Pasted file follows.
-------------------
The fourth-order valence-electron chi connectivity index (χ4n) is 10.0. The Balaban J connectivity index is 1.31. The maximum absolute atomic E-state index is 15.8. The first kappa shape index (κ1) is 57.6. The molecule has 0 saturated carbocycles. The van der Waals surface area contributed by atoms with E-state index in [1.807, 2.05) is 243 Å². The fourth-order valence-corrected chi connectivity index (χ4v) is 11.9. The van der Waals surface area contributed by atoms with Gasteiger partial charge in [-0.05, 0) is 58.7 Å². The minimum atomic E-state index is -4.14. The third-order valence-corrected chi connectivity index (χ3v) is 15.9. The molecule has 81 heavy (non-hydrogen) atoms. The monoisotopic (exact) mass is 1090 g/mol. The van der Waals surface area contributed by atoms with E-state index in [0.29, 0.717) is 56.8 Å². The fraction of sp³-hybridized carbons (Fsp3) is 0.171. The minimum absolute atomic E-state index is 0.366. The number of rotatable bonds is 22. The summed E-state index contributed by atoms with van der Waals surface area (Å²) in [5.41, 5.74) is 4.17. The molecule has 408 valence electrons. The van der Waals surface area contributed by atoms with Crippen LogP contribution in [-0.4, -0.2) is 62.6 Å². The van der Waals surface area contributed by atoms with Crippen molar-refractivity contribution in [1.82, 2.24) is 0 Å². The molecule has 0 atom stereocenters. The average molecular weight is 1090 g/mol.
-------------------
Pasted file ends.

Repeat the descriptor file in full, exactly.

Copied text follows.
The fourth-order valence-electron chi connectivity index (χ4n) is 10.0. The Balaban J connectivity index is 1.31. The maximum absolute atomic E-state index is 15.8. The first kappa shape index (κ1) is 57.6. The molecule has 0 saturated carbocycles. The van der Waals surface area contributed by atoms with E-state index in [1.807, 2.05) is 243 Å². The fourth-order valence-corrected chi connectivity index (χ4v) is 11.9. The van der Waals surface area contributed by atoms with Gasteiger partial charge in [-0.05, 0) is 58.7 Å². The minimum atomic E-state index is -4.14. The third-order valence-corrected chi connectivity index (χ3v) is 15.9. The molecule has 81 heavy (non-hydrogen) atoms. The monoisotopic (exact) mass is 1090 g/mol. The van der Waals surface area contributed by atoms with E-state index in [0.29, 0.717) is 56.8 Å². The fraction of sp³-hybridized carbons (Fsp3) is 0.171. The minimum absolute atomic E-state index is 0.366. The number of rotatable bonds is 22. The summed E-state index contributed by atoms with van der Waals surface area (Å²) in [5.41, 5.74) is 4.17. The molecule has 408 valence electrons. The van der Waals surface area contributed by atoms with Crippen LogP contribution in [-0.4, -0.2) is 62.6 Å². The van der Waals surface area contributed by atoms with Crippen molar-refractivity contribution in [1.82, 2.24) is 0 Å². The molecule has 0 atom stereocenters. The average molecular weight is 1090 g/mol.